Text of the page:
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Frustration continues over lack of refunds for COVID-19 flight cancellations

Last Updated Jan 7, 2021 at 10:29 pm PDT


A Vancouver couple that planned a destination wedding is out thousands of dollars due to cancelled plans

Would-be travellers are frustrated by airlines issuing travel credits amid the ongoing pandemic

VANCOUVER (CityNews) — For months, a Vancouver couple has been trying desperately to get a refund for international flights they never took due to the COVID-19 pandemic.

Ben Gregson and his fiancée Ana planned to get married in Mexico, booking two separate flights to Mexico City through Expedia in 2019.

First, the flight they booked in August was cancelled, and Mexico’s Interjet Airlines gave them a travel credit.

Their November flights with Aeromexico weren’t cancelled — but the couple decided to postpone their wedding by one year and stay in Vancouver.

“Because we weren’t going to have our wedding if we couldn’t have our guests there and couldn’t have a big gathering. So the wedding was out of the question,” Gregson says.

They were issued a credit for that flight as well. But as the pandemic persists and all non-essential international travel is discouraged —  they say the flight vouchers are essentially worthless.

“We’re not going to be able to use them, because they expire so soon. It’s not like a long expiry. It’s less than a year,” Gregson tells CityNews.

But their requests for a cash refund has been denied, as have similar requests from family and friends who planned to attend the destination wedding.

“We feel horrible about it. At first it seemed like a great idea. Whoever wants to come can come. Now they’re all out money. And even if we do reschedule, will they be interested in going through this all again?” Gregson asks, estimating guests spent roughly $10,000 on a trip they never took.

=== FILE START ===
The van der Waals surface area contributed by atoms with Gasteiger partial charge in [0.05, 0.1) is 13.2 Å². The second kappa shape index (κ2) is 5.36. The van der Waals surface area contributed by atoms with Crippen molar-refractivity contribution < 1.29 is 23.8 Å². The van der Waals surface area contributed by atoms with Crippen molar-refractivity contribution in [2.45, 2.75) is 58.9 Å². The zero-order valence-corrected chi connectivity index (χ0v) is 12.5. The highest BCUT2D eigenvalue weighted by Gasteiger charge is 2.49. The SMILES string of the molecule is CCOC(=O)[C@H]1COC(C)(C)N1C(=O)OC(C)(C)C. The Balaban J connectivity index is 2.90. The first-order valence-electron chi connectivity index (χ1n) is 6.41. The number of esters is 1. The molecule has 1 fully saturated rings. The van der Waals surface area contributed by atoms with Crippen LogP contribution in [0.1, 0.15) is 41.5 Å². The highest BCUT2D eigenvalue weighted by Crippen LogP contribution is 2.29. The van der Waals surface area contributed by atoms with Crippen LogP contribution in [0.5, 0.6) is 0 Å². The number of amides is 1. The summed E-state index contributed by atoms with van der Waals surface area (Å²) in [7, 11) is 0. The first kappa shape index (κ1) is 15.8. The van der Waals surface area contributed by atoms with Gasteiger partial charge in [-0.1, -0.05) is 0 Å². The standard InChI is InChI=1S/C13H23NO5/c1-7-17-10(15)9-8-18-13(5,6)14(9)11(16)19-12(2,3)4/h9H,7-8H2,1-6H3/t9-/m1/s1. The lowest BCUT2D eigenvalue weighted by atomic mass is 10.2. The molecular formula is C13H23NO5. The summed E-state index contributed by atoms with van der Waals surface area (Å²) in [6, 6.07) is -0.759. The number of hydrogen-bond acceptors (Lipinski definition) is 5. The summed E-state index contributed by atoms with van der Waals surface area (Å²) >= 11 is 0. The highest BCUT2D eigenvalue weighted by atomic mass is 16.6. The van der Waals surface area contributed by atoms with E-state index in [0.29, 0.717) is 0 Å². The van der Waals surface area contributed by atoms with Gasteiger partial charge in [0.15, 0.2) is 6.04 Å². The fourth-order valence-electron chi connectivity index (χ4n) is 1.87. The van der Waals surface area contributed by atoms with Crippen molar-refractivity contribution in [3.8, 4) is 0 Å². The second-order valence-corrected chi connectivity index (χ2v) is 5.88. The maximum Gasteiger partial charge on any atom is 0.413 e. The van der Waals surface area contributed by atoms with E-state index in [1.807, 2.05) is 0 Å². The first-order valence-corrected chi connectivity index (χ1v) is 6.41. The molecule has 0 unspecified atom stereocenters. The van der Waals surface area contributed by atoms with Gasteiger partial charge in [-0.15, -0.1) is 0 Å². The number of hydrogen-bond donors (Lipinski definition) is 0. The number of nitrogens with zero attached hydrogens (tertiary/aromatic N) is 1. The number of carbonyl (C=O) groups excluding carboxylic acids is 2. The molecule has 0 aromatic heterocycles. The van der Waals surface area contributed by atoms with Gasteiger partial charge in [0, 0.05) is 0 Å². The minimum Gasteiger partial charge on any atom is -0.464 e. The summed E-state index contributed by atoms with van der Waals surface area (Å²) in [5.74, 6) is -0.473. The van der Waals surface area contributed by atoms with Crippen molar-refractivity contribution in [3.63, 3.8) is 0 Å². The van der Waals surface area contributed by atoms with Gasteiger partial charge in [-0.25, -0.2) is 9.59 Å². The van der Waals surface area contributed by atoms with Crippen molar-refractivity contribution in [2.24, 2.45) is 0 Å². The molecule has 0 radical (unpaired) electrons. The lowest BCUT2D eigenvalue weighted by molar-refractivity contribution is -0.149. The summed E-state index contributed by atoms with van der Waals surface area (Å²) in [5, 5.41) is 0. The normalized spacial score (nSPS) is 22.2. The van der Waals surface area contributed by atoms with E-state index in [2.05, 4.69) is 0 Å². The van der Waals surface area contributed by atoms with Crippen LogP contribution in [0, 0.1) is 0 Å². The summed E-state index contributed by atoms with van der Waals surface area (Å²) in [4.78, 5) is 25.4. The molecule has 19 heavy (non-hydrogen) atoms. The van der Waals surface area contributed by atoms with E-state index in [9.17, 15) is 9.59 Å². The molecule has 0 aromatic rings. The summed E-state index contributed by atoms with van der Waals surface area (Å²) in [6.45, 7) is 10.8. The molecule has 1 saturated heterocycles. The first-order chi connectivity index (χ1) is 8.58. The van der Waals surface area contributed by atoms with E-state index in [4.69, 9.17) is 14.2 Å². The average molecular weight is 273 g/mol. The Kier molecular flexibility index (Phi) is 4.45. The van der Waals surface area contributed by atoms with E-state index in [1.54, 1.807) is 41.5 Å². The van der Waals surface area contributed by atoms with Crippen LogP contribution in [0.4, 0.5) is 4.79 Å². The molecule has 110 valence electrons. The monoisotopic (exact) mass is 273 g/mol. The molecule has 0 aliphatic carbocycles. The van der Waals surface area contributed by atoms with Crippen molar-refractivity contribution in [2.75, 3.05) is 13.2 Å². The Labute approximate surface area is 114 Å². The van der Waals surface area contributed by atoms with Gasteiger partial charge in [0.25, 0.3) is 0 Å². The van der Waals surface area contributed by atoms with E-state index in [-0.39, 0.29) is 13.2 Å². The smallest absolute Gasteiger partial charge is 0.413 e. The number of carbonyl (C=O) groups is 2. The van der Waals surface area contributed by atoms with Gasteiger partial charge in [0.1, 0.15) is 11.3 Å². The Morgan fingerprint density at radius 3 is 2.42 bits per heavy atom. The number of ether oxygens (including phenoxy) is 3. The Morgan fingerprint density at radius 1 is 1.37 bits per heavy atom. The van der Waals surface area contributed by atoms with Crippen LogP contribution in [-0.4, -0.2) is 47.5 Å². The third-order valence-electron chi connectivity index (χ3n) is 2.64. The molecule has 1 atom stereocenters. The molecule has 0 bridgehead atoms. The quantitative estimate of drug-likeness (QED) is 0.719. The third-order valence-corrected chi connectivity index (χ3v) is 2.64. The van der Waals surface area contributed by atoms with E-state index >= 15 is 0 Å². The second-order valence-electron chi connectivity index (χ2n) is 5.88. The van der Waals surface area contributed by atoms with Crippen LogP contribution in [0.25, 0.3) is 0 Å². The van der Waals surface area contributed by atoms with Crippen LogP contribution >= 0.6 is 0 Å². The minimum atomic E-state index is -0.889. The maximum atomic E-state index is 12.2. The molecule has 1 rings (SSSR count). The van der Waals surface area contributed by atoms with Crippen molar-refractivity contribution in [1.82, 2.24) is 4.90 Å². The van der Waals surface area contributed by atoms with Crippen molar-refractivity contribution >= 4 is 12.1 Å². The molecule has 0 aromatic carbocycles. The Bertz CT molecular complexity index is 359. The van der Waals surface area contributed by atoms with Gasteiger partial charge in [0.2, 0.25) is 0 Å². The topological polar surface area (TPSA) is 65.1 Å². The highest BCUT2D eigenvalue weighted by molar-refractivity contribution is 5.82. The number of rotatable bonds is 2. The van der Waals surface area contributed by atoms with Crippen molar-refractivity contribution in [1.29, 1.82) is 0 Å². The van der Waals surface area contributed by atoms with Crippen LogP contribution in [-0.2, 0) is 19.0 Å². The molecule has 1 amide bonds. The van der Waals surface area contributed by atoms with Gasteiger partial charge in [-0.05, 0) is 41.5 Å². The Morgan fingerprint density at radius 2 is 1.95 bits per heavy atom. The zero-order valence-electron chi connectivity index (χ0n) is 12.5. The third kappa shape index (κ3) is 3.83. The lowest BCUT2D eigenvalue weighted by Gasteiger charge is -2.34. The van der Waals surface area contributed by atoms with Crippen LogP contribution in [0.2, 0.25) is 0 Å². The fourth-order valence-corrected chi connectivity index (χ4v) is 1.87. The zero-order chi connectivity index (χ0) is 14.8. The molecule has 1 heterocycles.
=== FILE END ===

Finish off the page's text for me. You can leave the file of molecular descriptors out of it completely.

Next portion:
Dr. Amy Tan faces a similar dilemma. The palliative care physician spent nearly $7,000 on WestJet tickets for overseas work-related conferences that were cancelled by the pandemic.

Per their policy, WestJet gave her flight credits. But the medical doctor doesn’t know when she’ll ever use them given the health risks around travel.

“I’m concerned that they’re not giving people back money, and it’s basically a free loan. And I’m also concerned that they are trying to jeopardize peoples’ health by encouraging travel right now,” she says.

According to the consumer group Air Passenger Rights, at least one in 10 Canadians have been affected by cancelled flights amid COVID-19.

For anyone wanting a refund, the group suggests filing what’s known as a statutory chargeback. Under BC’s Business Practices and Consumer Protection Act, credit card issuers may reimburse would-be travellers for tickets.

“The statutory chargeback works in situations where clearly you are unable to get the services you paid for. But instead of you running after the money, you put the financial institution in a position to either write it off as a loss. Or they go after the airline,” explains President Gábor Lukács.

AeroMexico and Interjet did not immediately respond to CityNews’ requests for comment.

Gregson and Ana will now try getting a refund through the credit card company. If that fails, the family might just take a loss of thousands of dollars — for a wedding that never happened.

“I don’t know what else we can do. It’s already been so many months and we’ve tried many things. We’re kind of out of ideas.”

Last month, Minister of Transport  Marc Garneau called on the Canadian Transportation Agency to strengthen rules that require airlines to refund passengers for cancelled flights, saying the pandemic has highlighted a gap in Canada’s protections for airline passengers, which weren’t designed to cover such lengthy delays.

That announcement came as various consumer groups lobby the government to mandate that airlines issue cash refunds, rather than travel vouchers, for flights that were cancelled due to COVID-19.

The new rules would apply to future cancellations only and will not be retroactive, leaving passengers whose flights are cancelled prior to their introduction on their own.

Airlines maintain that they are not legally required to issue refunds and have criticized Ottawa for its delay in issuing more assistance to the struggling travel sector.

The federal government has said that it would not issue aid to the airline sector unless carriers offered passengers full refunds for cancelled flights.

With files from The Canadian Press